That pretty much never happens. Historically, Apple has a price point and it stays there across multiple hardware refreshes. This is true for the mobile devices as well as computers and laptops. If a price drops, it's typically when a new hardware version is released (like the shift down across the iMac and MacBook Pro models) and the drop is permanent. The only time I remember it happening during a product's life cycle was for the 1st gen iPhone. I seem to recall the subsidizedprice dropping $100 or so a c

    • So TSMC's 28nm is going to be what is behind AMD and nVidia's next gen GPUs, despite their poor handling of 40nm for both companies. Those guys (nVidia in particular) also have a large first dibs on the production.

      So if they are planning on the A6 from there later in 2012, well I could see it. Both nVidia and AMD want to launch new GPUs soon. I'm sure they want a Christmas launch though realistically it'll probably be early next year. Ok well they do those, tons o' chips are made with the 28nm process, the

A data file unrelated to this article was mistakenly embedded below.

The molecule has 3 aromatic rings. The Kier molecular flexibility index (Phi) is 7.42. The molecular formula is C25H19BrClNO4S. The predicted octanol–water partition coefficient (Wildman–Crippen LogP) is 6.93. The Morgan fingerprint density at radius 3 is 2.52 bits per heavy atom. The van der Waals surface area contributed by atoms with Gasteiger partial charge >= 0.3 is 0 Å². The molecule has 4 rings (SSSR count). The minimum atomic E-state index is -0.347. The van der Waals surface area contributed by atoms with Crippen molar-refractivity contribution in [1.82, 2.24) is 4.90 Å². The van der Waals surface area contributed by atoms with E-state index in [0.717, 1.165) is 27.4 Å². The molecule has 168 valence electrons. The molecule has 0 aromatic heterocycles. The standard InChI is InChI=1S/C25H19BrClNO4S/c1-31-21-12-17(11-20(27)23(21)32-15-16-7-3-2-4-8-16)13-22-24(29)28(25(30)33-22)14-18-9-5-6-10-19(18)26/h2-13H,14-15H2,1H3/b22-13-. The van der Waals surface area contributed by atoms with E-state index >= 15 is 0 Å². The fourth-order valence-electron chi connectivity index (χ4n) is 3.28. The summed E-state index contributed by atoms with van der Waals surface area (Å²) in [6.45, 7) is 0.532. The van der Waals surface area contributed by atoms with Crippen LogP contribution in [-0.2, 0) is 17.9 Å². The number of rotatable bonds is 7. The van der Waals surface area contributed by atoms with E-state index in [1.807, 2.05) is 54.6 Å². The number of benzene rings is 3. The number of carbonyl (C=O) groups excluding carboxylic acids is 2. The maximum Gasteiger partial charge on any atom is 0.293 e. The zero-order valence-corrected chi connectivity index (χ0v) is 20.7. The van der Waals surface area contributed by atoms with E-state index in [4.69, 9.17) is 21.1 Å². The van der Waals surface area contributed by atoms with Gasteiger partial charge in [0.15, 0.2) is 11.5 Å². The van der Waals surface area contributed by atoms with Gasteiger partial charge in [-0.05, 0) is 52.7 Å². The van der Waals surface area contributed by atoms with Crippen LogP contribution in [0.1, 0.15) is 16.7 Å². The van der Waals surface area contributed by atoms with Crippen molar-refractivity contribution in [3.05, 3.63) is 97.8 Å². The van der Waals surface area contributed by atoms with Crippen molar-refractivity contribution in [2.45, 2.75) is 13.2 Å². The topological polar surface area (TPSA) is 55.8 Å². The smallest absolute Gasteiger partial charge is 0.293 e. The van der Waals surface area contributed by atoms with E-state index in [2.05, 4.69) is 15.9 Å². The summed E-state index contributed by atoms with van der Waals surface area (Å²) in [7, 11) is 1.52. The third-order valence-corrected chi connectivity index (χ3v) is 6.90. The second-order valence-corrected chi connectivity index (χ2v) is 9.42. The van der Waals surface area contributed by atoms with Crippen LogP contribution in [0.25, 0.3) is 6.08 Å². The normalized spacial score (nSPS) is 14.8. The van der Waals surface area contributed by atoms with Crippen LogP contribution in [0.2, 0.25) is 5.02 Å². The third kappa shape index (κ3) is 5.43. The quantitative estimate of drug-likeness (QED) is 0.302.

• by MCSEBear (907831)
        Are nVidia and AMD willing to finance a Fab for TSMC? Apple has a history of paying manufacturers enough in advance for their product to finance the plant and equipment needed to build that product.

        This certainly changes the the equation when deciding which client should have priority.
        • Would be far too late for that. If you want 28nm stuff the fab not only needs to be built now, it needs to be full of equipment and staff, and be producing test runs. Building a fab takes a -long- time. How long? Well to give you an idea Intel is already building Fab 42 in Chandler for 14nm processors. Please remember they don't even make 22nm processors yet, however they are already in construction of the fab after it.

          Also in terms of altering contracts for this generation, it is too late. nVidia and AMD a